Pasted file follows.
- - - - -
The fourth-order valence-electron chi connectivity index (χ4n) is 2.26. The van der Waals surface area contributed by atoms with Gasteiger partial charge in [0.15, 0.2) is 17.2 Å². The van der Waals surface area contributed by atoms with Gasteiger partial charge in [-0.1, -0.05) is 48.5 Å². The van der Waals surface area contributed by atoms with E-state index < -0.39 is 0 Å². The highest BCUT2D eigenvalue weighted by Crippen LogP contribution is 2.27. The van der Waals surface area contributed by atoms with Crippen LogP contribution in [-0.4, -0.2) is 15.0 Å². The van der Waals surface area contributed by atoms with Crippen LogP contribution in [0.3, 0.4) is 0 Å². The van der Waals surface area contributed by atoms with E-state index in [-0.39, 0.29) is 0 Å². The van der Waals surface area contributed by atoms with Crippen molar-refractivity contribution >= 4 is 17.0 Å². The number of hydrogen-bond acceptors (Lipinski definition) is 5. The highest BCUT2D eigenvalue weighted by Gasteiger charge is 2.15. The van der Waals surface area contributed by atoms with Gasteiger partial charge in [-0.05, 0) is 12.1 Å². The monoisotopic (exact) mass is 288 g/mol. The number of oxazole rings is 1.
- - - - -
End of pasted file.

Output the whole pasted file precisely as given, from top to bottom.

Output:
The fourth-order valence-electron chi connectivity index (χ4n) is 2.26. The van der Waals surface area contributed by atoms with Gasteiger partial charge in [0.15, 0.2) is 17.2 Å². The van der Waals surface area contributed by atoms with Gasteiger partial charge in [-0.1, -0.05) is 48.5 Å². The van der Waals surface area contributed by atoms with E-state index < -0.39 is 0 Å². The highest BCUT2D eigenvalue weighted by Crippen LogP contribution is 2.27. The van der Waals surface area contributed by atoms with Crippen LogP contribution in [-0.4, -0.2) is 15.0 Å². The van der Waals surface area contributed by atoms with Crippen LogP contribution in [0.3, 0.4) is 0 Å². The van der Waals surface area contributed by atoms with E-state index in [-0.39, 0.29) is 0 Å². The van der Waals surface area contributed by atoms with Crippen molar-refractivity contribution >= 4 is 17.0 Å². The number of hydrogen-bond acceptors (Lipinski definition) is 5. The highest BCUT2D eigenvalue weighted by Gasteiger charge is 2.15. The van der Waals surface area contributed by atoms with Gasteiger partial charge in [-0.05, 0) is 12.1 Å². The monoisotopic (exact) mass is 288 g/mol. The number of oxazole rings is 1.